Flashback to 1982, when most of my non-academic waking moments seemed to be consumed by band: practicing (at 7 am, rain or shine, on the dewy football field), competing in countless competitions, and performing — in parades, concerts, tattoos (yes, that is a thing).
No wonder I struggle to re-create the notes as part of the Rye Town Community Band these days — back then I played constantly, even though I’m sure Mom thought I didn’t practice my clarinet enough.
With preparations under way for Port Chester High School’s 70th annual Band Night and Blue Key Concert on June 7, everyone’s bubbling over with memories of their experiences. It speaks volumes about the legacy of the band that so many people are jumping at the chance to play again. (Use this link to sign up, see who is coming, and get the music to, ahem, practice.)
Part of the event will include the creation of a documentary, The Pride of Port Chester Part II, a follow-up to the first history of the band filmed five years ago.
You can watch the first film here. (I’m in it briefly. Very briefly; find me at 46:39. I made such a huge impression the filmmaker, who is also doing Part II, didn’t remember interviewing me. I told him not to worry, I have that effect on lots of people.)
Somehow I’ve found myself on the committee gathering background information so the filmmaker can decide who to interview during the reunion weekend for the second documentary.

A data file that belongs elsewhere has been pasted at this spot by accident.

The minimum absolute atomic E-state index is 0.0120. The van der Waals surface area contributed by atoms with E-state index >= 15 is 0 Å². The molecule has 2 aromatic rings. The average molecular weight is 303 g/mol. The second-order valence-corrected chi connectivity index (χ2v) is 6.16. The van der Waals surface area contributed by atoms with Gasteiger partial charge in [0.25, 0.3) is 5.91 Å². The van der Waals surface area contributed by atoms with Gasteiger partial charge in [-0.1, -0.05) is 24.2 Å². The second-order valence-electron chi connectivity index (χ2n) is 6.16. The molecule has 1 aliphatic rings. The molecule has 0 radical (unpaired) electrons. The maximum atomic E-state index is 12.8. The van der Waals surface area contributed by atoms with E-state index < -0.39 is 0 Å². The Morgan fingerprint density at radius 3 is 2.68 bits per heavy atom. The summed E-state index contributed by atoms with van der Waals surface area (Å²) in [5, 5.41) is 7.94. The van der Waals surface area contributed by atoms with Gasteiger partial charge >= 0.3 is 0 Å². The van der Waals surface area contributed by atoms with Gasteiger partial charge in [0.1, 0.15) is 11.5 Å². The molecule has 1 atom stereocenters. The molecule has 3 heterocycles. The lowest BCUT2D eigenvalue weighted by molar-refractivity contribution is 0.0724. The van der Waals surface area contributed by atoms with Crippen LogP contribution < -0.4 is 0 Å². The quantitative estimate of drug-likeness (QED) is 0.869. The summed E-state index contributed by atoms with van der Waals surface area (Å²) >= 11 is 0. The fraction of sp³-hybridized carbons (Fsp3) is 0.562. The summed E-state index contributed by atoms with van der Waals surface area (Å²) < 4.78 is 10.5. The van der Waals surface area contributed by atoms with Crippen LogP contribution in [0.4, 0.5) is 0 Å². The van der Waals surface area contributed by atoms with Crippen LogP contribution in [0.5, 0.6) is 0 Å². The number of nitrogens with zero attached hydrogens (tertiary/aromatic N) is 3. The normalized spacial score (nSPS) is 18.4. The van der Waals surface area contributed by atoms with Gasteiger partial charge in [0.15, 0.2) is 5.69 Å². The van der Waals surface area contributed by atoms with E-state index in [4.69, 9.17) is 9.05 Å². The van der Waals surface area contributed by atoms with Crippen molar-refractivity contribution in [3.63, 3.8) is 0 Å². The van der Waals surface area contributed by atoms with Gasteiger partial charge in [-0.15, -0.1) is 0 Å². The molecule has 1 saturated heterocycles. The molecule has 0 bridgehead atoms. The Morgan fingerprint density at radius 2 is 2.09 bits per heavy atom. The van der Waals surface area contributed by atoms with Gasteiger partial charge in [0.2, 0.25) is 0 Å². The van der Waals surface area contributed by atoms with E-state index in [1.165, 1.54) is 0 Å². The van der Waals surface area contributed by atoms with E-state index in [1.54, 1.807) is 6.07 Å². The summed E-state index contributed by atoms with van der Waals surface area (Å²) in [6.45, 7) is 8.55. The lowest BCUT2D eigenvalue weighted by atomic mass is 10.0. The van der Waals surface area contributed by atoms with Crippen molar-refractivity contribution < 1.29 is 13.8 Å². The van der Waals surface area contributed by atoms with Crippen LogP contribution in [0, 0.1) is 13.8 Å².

I spent part of last weekend unearthing pictures, competition programs and other memorabilia from our closets, trying to piece together key people and notable events from my tenure, and reaching out to others from the 1980s to get their help. (Late 1980s people, I still need your help! Email me at email@example.com.)
We were a motley crew, full of some crazy characters whose love of music was sparked way back in elementary school, then stoked by a series of dedicated, passionate (er, slightly crazy?) music teachers who worked like mad to pull the best out of us.
Naturally, it was a huge team commitment: We practiced constantly — memorizing all the music — and marched for hours in all weather. We spent hours on buses, traveling to parades and competitions. We helped pay for our trips and gear by selling fruit and candy, serving up spaghetti dinners and selling boosters. Tons of dedicated parents supported us, as did the community at large.
It sounds like a lot of work — and it was — but it was also a blast, and the rewards were sweet: Few experiences can ever beat perfectly nailing a routine as we did in Montreal in 1984, bringing the crowd to its feet in the process, knowing the trophy was ours.
Hearing everyone’s reminiscences have been fun — if not quite G rated. Much of what my fellow band members have shared surely will not end up in the documentary.
Parsing the anecdotes, old programs, photos and memorabilia (Imagine my surprise to find that I still have a pillowcase we stole from the hotel, wrote “We’re #1” on in red marker and hung out the bus window as we returned to PC from the Montreal competition in 1984!), I couldn’t help but be reminded that whatever year we marched with the band, we remain forever bound by the experience.
Lots of alumni going back decades will gather in June. And I’ll bet — whether they are on the field with those of us struggling to see the notes through our transitional lenses and get our aging fingers to move, or watching us from the stands — every one of them will stand a little taller, a little prouder, when that signature drum cadence starts.
The music moves us still.